Snapsy,
I appreciate the dialog..,,
So I also see the edges gaining more pixels toward black and the other end white with Increased contrast. For a moment, take this to the limit where any pixel is either black or the brightest possible. Theoretically this is the Most possible Increase of Contrast. Right? But now let's back it off a bit and say we needed to critique the image. We know visually we need to imply to 'open up' the shadows and close down at the whites to provide More Shading levels. Based on this discussion we would say that they need to decrease the contrast setting. However, I contend On the forums many people would suggest to increase the image contrast to get the additional sharing levels, which you and I now agree is incorrect terminology. But, don't you agree that many people do Incorrectly suggest to Add Contrast to 'open up the image?'



Sep 24, 2017 at 06:58 PM
RustyBug
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p.1 #6 · p.1 #6 · Increasing the Setting for Contrast


Can't say I've heard anyone express "Adding Contrast" to "open up the image" in respect to opening up the shadows.

About the closest I've heard would be that "Adding Contrast" gives the image "more pop".

I really don't know of this being a common issue as you suggest.

BTW ... any particular reason why a photographer in Chicago would have your FM www go to Condo Rentals in Colorado?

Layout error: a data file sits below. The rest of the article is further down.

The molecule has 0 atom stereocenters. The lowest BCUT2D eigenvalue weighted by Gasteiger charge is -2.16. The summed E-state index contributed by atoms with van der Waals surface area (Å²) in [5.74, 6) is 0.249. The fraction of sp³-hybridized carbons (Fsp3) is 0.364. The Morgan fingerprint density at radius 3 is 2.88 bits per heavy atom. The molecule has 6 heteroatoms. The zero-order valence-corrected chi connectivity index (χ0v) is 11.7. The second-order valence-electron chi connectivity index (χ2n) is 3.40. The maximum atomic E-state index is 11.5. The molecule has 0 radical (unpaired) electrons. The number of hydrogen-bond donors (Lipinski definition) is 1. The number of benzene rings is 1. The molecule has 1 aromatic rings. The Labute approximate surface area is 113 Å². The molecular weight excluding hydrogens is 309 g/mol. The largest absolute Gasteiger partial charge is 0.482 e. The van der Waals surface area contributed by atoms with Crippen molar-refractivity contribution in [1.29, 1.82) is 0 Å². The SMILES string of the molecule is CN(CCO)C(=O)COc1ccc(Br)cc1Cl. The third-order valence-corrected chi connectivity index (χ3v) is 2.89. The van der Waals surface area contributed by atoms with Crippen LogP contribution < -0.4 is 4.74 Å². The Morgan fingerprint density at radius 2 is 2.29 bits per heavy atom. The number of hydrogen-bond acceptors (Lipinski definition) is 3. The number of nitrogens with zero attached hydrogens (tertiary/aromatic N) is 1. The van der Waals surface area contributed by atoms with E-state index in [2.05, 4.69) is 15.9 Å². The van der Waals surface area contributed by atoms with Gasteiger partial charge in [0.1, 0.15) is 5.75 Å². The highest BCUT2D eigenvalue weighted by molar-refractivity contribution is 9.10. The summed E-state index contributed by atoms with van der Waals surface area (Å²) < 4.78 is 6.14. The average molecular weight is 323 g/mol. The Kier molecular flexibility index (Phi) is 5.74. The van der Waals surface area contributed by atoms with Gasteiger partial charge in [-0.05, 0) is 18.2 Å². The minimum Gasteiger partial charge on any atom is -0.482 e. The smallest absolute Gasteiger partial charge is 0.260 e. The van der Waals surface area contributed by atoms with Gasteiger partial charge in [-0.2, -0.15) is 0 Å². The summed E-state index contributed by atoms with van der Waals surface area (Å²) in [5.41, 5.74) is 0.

Sep 24, 2017 at 08:10 PM
dgdg
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p.1 #7 · p.1 #7 · Increasing the Setting for Contrast


I don't routinely see people on FM making these kinds of comments. Maybe I've missed the threads you have in mind.

There are several main ways, in LR for example, to adjust the emphasis of light and dark in an image globally, each with their own effect. They are expsoure, white point, black point, shadows, highlights, and contrast. Similar effects are accomplished with levels, curves, and exposure blending. I think you just have to become used to these tools and then decide how to achieve the final results you desire.



Sep 24, 2017 at 08:37 PM
Milan Hutera
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p.1 #8 · p.1 #8 · Increasing the Setting for Contrast


Not sure about the theory of contrast. If you want to increase the contrast, play a bit with contrast slider. Usually this way is more subtle, unless you go for some crazy numbers like 50-60 or 100. Sometimes they are needed though. If you want do boomify the photo more, play with the tone curve drop down menu and increase the curve from linear to medium contrast. Usually, I change the curve to this setting, but sometimes it is too heavy handed, so I leave it to linear and play with the contrast slider instead.


Sep 24, 2017 at 08:46 PM
gschlact
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p.1 #9 · p.1 #9 · Increasing the Setting for Contrast